Bennet and Romanoff camps clash on the airwaves and in parking lots

The heated Colorado Democratic U.S. Senate primary race faced off this week not on policy matters but on campaign ethics, with former state House Speaker Andrew Romanoff railing against what he characterized as a dishonest ad put out by the campaign for Sen. Michael Bennet, and the Bennet camp pushing back by saying the ad was merely a response to a dishonest ad brought out earlier in the week by the Romanoff campaign.

Sparks flew Wednesday at a press conference held at Romanoff’s Denver headquarters and attended by members of the Bennet campaign. Romanoff Deputy Campaign Manager Berrick Abramson and Bennet Communications Director Trevor Kincaid clashed in the parking lot after Romanoff finished speaking.

“As ballot’s are starting to hit mail boxes I am glad that Andrew agrees with us that facts are important. Our ad is 100 percent based on the facts– and we just think that there are questions that demand answers,” Kincaid said.

Romanoff had criticized the Bennet ad earlier, saying “I realize that truth is often the first casualty of a political campaign, which is why it’s so important for us to stick to the facts.”

The Bennet ad:

In the parking lot, Kincaid echoed points made in the recent controversial Bennet ad, saying questions need to be asked about a political action committee run by Romanoff, who has centered his campaign around a rejection of so-caled PAC funds.

“Why did Romanoff close his PAC four months after he started running [this campaign]… four months is a long time when you stop accepting PAC money,” said Kincaid. Why was the PAC left open? he asked.

“[Romanoff] didn’t mention anything about PACs or special interest money when he announced his candidacy in September. [He] waited until January. I think that there is a legitimate question… He ran his own PAC. He accepted PAC contributions while he was serving in the legislature.”

The Romanoff ad:

Abramson said he couldn’t let the veiled accusations go unanswered.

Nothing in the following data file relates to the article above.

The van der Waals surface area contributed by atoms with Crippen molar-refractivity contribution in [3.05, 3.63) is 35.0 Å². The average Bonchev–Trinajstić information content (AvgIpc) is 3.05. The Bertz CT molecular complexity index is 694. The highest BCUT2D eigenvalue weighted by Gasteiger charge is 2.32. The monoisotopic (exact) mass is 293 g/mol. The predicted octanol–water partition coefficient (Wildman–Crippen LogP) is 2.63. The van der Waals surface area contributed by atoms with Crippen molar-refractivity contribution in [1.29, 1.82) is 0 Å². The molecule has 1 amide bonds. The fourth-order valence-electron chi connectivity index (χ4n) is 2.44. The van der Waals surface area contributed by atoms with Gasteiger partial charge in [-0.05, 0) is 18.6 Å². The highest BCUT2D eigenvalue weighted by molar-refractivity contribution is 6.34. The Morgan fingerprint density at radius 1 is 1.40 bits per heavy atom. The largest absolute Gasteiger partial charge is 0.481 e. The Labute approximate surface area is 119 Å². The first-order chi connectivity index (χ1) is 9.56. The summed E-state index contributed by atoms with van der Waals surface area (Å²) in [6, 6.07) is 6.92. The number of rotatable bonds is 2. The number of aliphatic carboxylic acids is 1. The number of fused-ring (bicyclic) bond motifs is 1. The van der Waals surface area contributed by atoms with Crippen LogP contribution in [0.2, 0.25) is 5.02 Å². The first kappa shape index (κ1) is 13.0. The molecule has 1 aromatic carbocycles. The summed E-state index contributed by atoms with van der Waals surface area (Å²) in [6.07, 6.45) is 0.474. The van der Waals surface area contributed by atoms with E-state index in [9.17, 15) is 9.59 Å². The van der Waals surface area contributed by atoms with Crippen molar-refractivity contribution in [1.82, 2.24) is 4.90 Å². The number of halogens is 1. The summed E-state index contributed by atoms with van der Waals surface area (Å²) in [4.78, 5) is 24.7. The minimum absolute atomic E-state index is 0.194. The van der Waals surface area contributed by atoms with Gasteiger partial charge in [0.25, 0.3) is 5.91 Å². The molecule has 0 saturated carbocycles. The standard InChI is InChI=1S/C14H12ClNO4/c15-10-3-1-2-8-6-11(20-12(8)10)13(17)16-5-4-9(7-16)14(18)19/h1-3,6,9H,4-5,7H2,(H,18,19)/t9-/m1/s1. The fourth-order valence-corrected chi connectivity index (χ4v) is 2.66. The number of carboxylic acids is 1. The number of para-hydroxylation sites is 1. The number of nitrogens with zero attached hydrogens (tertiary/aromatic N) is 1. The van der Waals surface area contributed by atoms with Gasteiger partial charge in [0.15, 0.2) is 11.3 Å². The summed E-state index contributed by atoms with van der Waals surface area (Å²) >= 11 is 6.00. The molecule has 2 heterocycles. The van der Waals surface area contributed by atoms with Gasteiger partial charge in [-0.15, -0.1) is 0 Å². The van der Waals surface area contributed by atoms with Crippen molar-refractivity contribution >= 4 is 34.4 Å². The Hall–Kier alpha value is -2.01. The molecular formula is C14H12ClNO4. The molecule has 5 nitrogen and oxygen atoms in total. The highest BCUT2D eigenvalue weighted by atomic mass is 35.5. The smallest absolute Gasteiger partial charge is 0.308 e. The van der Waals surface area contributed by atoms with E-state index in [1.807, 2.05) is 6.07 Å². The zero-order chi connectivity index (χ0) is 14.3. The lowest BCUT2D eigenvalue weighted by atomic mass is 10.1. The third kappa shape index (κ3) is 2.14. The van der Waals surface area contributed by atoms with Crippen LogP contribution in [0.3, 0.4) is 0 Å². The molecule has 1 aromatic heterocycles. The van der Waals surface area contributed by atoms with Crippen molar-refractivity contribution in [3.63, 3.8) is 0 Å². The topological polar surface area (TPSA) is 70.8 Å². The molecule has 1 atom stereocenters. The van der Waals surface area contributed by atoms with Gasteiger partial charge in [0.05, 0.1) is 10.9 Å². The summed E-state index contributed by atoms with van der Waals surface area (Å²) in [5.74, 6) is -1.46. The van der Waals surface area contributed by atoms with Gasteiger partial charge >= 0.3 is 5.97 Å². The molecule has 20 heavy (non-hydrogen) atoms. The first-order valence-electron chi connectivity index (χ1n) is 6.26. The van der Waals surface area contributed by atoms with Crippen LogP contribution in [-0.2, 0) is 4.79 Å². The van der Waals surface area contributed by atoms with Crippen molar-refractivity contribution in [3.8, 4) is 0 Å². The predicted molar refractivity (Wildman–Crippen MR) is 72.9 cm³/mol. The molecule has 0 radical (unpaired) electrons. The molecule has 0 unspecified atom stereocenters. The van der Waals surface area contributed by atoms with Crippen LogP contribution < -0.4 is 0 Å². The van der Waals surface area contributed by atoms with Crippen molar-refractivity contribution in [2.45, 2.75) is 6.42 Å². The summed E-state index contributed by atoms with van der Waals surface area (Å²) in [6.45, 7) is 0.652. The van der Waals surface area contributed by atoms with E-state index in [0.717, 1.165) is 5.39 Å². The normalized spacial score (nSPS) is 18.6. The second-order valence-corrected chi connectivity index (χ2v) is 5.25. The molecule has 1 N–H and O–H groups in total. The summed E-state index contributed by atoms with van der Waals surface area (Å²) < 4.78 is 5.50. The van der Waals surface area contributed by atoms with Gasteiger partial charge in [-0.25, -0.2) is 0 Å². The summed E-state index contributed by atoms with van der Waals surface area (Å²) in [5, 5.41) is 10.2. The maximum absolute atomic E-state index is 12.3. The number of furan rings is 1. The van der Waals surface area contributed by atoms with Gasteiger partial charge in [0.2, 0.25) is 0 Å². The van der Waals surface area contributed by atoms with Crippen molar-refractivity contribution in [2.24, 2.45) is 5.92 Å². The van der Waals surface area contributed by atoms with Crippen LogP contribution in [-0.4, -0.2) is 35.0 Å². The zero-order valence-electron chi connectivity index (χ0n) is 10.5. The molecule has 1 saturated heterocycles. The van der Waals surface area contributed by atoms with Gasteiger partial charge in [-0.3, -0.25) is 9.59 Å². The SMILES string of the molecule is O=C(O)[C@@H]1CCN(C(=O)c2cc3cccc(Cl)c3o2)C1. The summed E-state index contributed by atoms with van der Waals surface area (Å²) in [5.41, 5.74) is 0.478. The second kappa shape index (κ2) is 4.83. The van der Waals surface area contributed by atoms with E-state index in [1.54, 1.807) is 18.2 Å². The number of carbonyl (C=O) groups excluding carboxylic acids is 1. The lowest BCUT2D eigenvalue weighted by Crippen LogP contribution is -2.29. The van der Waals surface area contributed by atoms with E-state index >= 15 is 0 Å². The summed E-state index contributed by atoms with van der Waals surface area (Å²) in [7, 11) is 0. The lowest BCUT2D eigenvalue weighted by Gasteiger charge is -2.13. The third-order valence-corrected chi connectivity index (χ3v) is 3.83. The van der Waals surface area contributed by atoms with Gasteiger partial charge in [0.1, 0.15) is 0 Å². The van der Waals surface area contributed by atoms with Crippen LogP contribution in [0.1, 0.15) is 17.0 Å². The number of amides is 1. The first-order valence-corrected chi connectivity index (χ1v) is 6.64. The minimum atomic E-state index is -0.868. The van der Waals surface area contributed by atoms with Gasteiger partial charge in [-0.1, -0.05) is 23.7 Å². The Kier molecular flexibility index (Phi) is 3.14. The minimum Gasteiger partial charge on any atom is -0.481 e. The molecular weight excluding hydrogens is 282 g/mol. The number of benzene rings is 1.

“To say that Andrew only made the decision to shun money four months into the campaign is not only a rewriting of history, it is factually inaccurate.”

He said that Romanoff talked about not accepting PAC money at numerous public events in October and only highlighted that aspect as the campaign progressed and as it became clear the stand would make a major difference in the candidate approaches to the election.

Bennet has been a prodigious fundraiser and the Citizens United Supreme Court ruling last year shed a greater spotlight on the role played by special interest money on the political process.

Abramson also said that, although Romanoff had not technically shuttered his “leadership” PAC, until late last fall, it had been dormant for a long time and certainly into the campaign.

“That PAC has sat dormant since 2006. The last money that was in it was given to a charity for veterans. For people to accept this spin that this PAC was actually sitting there and Andrew was running it– it’s not only spin, it’s a twisting of the facts,” Abramson said. “To say that Andrew was taking PAC money up through this race, which is what the [Bennet] ad insinuates, is a misstatement of the facts and a twisting of things from a guy who has said he is running a rose garden strategy and staying above it because he didn’t want to engage in politics as usual.”

For his part, Kincaid railed against the recent Romanoff ad that suggests Bennet opposed legislation reining in big oil and Wall Street because he was getting campaign donations from the energy and finance industries.

“I think Andrew’s charges that he made against Michael are factually inaccurate. I think Michael’s record proves that it is inaccurate. And it’s somewhat disappointing to see that [kind of messaging].”

Romanoff told the Colorado Independent that he admittedly could not unquestionably tie the campaign money Bennet has accepted to his voting record but he said corporations did not donate to candidates without expectations.

Bennet had previously said that closing the loopholes providing $35 billion in tax breaks to the oil and gas industry was a good idea but that the legislation aimed at doing so was poorly written and would have negatively and unnecessarily affected Colorado industry.

Kincaid said Romanoff’s ad was a character attack.

“To say that you can be influenced by money you take… Andrew took money for eight years, nearly a decade. What does that say about his eight years of service?”

Abramson was having none of it.

“The people of Colorado need to know that Andrew Romanoff has taken PAC money in the past but that he has seen the light,” he said.

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Joseph Boven

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